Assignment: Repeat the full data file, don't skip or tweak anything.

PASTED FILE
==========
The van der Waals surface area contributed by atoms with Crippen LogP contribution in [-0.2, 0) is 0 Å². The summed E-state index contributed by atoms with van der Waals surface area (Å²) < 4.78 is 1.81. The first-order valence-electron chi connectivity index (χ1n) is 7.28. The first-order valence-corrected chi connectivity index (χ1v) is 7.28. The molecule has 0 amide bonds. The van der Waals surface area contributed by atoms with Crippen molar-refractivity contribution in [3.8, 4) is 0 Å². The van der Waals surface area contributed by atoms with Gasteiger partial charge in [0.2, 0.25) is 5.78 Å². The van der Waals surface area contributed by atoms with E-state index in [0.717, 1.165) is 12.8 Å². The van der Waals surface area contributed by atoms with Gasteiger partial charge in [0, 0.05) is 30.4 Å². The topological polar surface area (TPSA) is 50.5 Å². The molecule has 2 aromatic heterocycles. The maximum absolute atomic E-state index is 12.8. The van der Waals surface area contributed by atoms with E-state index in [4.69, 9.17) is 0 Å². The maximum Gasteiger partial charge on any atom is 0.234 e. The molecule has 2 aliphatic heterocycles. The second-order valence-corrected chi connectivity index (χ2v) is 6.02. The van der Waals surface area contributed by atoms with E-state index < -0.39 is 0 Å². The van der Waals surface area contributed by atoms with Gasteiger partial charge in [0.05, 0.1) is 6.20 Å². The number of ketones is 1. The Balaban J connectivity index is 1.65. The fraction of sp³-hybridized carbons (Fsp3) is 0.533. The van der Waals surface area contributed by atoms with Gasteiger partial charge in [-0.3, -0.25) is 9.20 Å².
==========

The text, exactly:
The van der Waals surface area contributed by atoms with Crippen LogP contribution in [-0.2, 0) is 0 Å². The summed E-state index contributed by atoms with van der Waals surface area (Å²) < 4.78 is 1.81. The first-order valence-electron chi connectivity index (χ1n) is 7.28. The first-order valence-corrected chi connectivity index (χ1v) is 7.28. The molecule has 0 amide bonds. The van der Waals surface area contributed by atoms with Crippen molar-refractivity contribution in [3.8, 4) is 0 Å². The van der Waals surface area contributed by atoms with Gasteiger partial charge in [0.2, 0.25) is 5.78 Å². The van der Waals surface area contributed by atoms with E-state index in [0.717, 1.165) is 12.8 Å². The van der Waals surface area contributed by atoms with Gasteiger partial charge in [0, 0.05) is 30.4 Å². The topological polar surface area (TPSA) is 50.5 Å². The molecule has 2 aromatic heterocycles. The maximum absolute atomic E-state index is 12.8. The van der Waals surface area contributed by atoms with E-state index in [4.69, 9.17) is 0 Å². The maximum Gasteiger partial charge on any atom is 0.234 e. The molecule has 2 aliphatic heterocycles. The second-order valence-corrected chi connectivity index (χ2v) is 6.02. The van der Waals surface area contributed by atoms with E-state index < -0.39 is 0 Å². The van der Waals surface area contributed by atoms with Gasteiger partial charge in [0.05, 0.1) is 6.20 Å². The number of ketones is 1. The Balaban J connectivity index is 1.65. The fraction of sp³-hybridized carbons (Fsp3) is 0.533. The van der Waals surface area contributed by atoms with Gasteiger partial charge in [-0.3, -0.25) is 9.20 Å².